The Introduction to Building Blocks and Linking Text module provides you with the instructions and devices to develop your hands on skills in the following topics.
- Understanding Building Blocks
- Linking Text
Lab time: It will take approximately 60 minutes to complete this lab.
Exercise 1 - Understanding Building Blocks
Word makes much use of building blocks, or Quick Parts. They're not only found in the Quick Parts gallery, but in other galleries throughout the application: headers, footers, tables, text boxes, and more. You're not limited to what's built in; you can create your own building blocks from content you want to reuse.
You will learn how to:
- Create building blocks
- Manage building blocks
- Save building blocks
It's easy to use building blocks without really thinking much about them, but the more you do, the more ways you find to use them. If you've ever saved a custom header or watermark, you've created a building block that appears in its own appropriate gallery. If you keep formatting your page numbers the same way by hand, that's something you can save as a building block. If you have your company contact information saved in a document somewhere, and paste it into new documents rather than typing it out every time, you're basically working with a building block. However, you could save even more time just by saving it as a quick part.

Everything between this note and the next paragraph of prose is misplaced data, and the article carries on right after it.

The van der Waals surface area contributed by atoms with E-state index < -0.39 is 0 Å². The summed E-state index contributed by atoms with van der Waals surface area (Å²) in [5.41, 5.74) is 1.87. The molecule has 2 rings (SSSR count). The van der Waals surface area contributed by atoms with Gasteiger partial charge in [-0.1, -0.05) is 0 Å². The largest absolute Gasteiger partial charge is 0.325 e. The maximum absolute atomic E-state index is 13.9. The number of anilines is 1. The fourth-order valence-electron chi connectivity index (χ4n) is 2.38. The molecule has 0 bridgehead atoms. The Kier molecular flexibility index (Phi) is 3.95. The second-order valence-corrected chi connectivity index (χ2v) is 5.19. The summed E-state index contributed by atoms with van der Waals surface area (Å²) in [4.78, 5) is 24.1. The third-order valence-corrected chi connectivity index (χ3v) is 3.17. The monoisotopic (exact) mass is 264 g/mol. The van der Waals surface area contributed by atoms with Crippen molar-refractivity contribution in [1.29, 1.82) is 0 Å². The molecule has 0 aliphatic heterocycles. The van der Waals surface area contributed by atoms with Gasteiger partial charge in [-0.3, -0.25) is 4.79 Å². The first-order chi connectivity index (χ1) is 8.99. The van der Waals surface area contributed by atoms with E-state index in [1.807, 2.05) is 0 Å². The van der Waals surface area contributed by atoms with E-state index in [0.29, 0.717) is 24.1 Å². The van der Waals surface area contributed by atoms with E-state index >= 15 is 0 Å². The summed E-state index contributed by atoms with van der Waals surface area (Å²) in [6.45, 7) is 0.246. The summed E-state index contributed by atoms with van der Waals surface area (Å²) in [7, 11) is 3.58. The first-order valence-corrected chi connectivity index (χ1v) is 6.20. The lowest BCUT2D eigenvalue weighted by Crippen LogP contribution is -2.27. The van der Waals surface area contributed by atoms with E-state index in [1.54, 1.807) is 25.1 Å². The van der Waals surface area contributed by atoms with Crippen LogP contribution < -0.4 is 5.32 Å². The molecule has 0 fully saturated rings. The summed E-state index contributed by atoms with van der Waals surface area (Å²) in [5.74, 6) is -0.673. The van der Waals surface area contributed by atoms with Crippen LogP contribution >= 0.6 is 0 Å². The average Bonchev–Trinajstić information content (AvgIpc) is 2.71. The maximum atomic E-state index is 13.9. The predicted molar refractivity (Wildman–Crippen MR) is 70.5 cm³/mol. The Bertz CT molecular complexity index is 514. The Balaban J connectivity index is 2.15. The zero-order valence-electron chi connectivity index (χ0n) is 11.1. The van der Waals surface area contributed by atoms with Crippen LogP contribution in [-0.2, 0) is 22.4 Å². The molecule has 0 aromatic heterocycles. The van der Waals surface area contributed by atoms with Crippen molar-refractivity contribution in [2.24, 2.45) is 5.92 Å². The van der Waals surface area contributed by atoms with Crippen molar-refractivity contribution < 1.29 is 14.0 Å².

Whether they're headers, footers, formulas, quick parts, or anything else, you can access your full list of building blocks from the Building Blocks Organizer. To do so, in the Insert tab's Text group, click Quick Parts > Building Blocks Organizer.
Exercise 2 - Linking Text
It's common to use text boxes as a stylized way to present a few choice words, but you can also use them as a layout element for larger amounts of text. You can even format your entire document by linking multiple text boxes so that text can flow smoothly from one to the next.
You will learn how to:
- Link text boxes
- Break links between text boxes
Word isn't really intended for desktop publishing, but it still has most of the features you need to make complex layouts for flyers, magazines, books, or other publications. One of these features is the concept of the story, or a single flow of text that passes from one layout box to another, and can be selected or edited together as one.
When you link text boxes together into a single story, you can type or paste text into the first of them, and when it fills up that box, it moves to the next text box, in sequence. Within the story, you can select and format text just as if it were in a single contiguous part of the document; however, the boxes are arranged on the page. The boxes themselves define how the text is placed and in what order: when you edit text, or resize the boxes, Word automatically rearranges it to fit the available space.
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